It's the first day of Christmas and we are so glad that you have come to join us once again. We spent Christmas Eve and day laughing, playing games and doing puzzles. Oh what fun we had! Thank you for your patience today as you waited for our first day post!
I had hoped to create and write this on Wednesday, but I was seriously lacking energy. This sinus infection has been hanging around since September and it finally socked me right between the eyes on Tuesday, taking me down for the count. BUT you can't hold me down for too long when I know I have things to do, places to go and people to see - LOL! So here I am wanting to once again share my favorite scoring tools with some lucky winner. I'm hoping that you can all be winners in a small way by being able to utilize the free template that is included in this post :)
As I thought ahead to the holidays right around the corner I felt that the templates I am going to share with you today will be useful in a number of ways.
Some people are big in to celebrating the New Year and so this could make for a fun and festive party theme. Fill the little favor boxes with confetti, or as I did --- chocolates! Chocolates are a sweet answer to any occasion - LOL!
I also felt that it could be quite fun for Valentine's, with a twist on the whole Cinderella's shoe concept. Fill it with treats for your man and tell him that you feel like his Cinderella, or if that is just too corny for you then ... think about using it for any bridal showers that will be coming up in the new year ahead. Not only will the "glass slipper" be something different, but more importantly these little favor boxes are VERY affordable to create and can fit a myriad of little goodies.
To create these two templates I find it absolutely essential to use my Scor-It, (or in this case my Mini Scor-it) as I create the score lines for these projects. Many have asked me how the new Martha Stewart scoring board, the Scor-Pal and Scor-It board compare. I can honestly tell you that I feel that there is a place for all of these tools, BUT when it comes to scoring, the only true scoring device is the Scor-It. It doesn't just crease your paper, but creates a mountain and valley "crease," which is essentially what a professional scoring machine does. The advantage to this type of score is in its final appearance. It is something I have reflected on many times over the years, but something that I will always come back to when I create a template that requires accuracy.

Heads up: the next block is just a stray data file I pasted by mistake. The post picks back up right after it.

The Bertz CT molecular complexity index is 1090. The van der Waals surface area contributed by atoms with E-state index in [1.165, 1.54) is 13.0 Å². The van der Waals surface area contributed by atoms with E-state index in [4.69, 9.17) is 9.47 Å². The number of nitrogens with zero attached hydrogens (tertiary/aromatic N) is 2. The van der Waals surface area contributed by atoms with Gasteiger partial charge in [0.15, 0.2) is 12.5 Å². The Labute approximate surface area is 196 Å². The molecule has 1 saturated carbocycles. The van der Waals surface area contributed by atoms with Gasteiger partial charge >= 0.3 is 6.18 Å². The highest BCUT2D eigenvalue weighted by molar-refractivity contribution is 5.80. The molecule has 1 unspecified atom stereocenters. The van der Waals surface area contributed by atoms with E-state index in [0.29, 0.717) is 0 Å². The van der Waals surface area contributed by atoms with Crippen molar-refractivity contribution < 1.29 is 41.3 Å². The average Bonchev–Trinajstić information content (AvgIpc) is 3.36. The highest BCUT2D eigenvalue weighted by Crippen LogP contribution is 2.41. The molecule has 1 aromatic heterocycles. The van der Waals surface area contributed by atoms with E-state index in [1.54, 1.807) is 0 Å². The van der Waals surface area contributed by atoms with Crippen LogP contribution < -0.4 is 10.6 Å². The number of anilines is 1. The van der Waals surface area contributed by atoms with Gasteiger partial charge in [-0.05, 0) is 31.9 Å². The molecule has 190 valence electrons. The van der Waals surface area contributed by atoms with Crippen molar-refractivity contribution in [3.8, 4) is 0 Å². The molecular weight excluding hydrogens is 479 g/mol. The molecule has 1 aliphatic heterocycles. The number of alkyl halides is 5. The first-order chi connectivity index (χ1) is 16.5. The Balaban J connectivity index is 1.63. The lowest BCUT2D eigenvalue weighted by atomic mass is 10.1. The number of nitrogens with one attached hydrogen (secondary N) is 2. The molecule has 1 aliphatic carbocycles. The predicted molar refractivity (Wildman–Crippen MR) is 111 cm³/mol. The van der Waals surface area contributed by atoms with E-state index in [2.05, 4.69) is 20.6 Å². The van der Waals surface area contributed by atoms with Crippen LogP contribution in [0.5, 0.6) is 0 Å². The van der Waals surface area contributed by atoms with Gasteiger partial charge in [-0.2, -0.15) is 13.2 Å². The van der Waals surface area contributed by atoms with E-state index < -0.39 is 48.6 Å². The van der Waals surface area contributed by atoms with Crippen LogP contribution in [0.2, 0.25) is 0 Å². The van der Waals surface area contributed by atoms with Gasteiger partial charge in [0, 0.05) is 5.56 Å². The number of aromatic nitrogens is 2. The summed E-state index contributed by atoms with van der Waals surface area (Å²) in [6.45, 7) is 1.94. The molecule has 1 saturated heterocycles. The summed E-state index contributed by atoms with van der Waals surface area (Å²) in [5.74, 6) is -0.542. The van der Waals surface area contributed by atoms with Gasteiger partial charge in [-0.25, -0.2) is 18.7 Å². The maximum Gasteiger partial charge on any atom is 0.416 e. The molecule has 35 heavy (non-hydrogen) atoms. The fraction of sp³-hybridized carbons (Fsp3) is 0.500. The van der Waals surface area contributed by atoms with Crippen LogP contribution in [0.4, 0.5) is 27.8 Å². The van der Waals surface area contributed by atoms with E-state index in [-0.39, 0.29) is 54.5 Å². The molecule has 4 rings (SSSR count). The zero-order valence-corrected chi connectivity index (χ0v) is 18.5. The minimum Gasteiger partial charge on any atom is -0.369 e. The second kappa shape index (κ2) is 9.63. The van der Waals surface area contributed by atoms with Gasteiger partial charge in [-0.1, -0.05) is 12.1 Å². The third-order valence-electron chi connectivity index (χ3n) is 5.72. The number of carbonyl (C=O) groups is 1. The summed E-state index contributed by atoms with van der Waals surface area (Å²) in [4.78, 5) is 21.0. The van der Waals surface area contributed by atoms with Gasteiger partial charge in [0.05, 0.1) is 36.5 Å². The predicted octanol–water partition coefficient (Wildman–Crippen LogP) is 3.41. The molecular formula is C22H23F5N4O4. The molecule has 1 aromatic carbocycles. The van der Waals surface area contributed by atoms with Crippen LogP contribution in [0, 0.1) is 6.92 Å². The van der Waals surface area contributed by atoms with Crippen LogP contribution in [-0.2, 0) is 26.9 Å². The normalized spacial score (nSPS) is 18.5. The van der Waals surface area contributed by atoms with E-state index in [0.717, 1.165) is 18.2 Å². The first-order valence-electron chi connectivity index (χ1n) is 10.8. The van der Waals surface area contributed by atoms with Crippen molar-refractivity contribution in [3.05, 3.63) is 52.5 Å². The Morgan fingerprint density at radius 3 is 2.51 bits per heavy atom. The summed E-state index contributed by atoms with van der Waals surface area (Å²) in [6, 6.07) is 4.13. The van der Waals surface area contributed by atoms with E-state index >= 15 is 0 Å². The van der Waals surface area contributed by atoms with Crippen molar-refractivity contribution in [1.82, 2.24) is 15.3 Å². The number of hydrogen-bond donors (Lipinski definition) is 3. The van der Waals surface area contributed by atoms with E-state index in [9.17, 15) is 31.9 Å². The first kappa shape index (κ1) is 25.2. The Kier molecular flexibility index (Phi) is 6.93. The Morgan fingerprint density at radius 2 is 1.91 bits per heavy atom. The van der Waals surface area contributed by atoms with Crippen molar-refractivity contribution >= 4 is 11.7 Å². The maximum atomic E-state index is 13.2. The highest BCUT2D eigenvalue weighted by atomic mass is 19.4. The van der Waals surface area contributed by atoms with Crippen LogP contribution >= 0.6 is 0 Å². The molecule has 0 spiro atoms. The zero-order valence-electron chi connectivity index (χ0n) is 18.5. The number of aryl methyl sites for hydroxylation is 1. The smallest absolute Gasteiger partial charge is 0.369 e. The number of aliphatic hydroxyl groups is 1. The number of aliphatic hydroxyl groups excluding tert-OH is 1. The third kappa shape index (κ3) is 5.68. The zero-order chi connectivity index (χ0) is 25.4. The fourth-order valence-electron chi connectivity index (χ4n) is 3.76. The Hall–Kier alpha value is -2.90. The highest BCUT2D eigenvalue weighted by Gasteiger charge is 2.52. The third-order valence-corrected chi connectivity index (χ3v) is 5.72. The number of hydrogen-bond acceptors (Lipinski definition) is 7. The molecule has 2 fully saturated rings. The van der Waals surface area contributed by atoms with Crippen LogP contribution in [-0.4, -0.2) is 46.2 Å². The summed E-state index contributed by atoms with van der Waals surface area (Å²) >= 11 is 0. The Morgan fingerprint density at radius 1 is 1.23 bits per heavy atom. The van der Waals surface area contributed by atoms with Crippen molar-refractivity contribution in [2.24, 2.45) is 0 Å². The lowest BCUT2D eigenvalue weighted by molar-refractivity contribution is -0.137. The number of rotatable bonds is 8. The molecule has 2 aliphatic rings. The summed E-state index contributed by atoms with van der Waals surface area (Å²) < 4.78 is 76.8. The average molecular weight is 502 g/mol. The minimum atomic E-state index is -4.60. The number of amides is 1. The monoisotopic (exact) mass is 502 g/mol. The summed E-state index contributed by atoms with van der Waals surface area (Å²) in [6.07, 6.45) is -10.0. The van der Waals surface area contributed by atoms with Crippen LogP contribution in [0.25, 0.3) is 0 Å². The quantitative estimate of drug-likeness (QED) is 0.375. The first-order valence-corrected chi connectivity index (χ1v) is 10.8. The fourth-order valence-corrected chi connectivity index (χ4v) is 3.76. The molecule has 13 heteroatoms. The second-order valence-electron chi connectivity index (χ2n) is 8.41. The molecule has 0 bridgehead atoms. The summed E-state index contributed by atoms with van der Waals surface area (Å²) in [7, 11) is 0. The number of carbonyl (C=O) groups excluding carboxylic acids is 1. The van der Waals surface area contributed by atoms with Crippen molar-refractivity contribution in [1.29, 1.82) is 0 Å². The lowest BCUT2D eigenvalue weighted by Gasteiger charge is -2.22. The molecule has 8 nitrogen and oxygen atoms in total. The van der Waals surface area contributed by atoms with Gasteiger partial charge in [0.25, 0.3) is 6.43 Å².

When the Martha Stewart Scoring board arrives back in inventory I am going to share with you why I do feel that there is a place for this tool in your collection, but in my opinion it really isn't for the "perfectionist" scoring I prefer. I will always turn to my Scor-It for that.
So let's begin with our projects.
For the "glass slipper" I used an earlier high-heel shoe template I designed and created to share with Creating Keepsakes. It is always so much fun to see the shoes that you have created using this template for party favors and little gifts. I would like to once again share this template with you. I would like to remind you that this template is copyright and for your personal use only.
I have shared step-by-step directions for creating this shoe in this post. Today I will only be sharing a few of the steps that I feel are important when creating this "glass-slipper" version.
Print the template above on plain copy paper. The static electricity from the medium-weight plastic does a fairly good job of holding the template to your plastic. I elected to cut and separate all the pieces before doing my final cutting so that it would be easier to be precise in my final cuts. I then left the copy paper in place as I scored all of the lines. As you can see I scored and folded the toe piece on of my shoe before adding the decorative element to the plastic.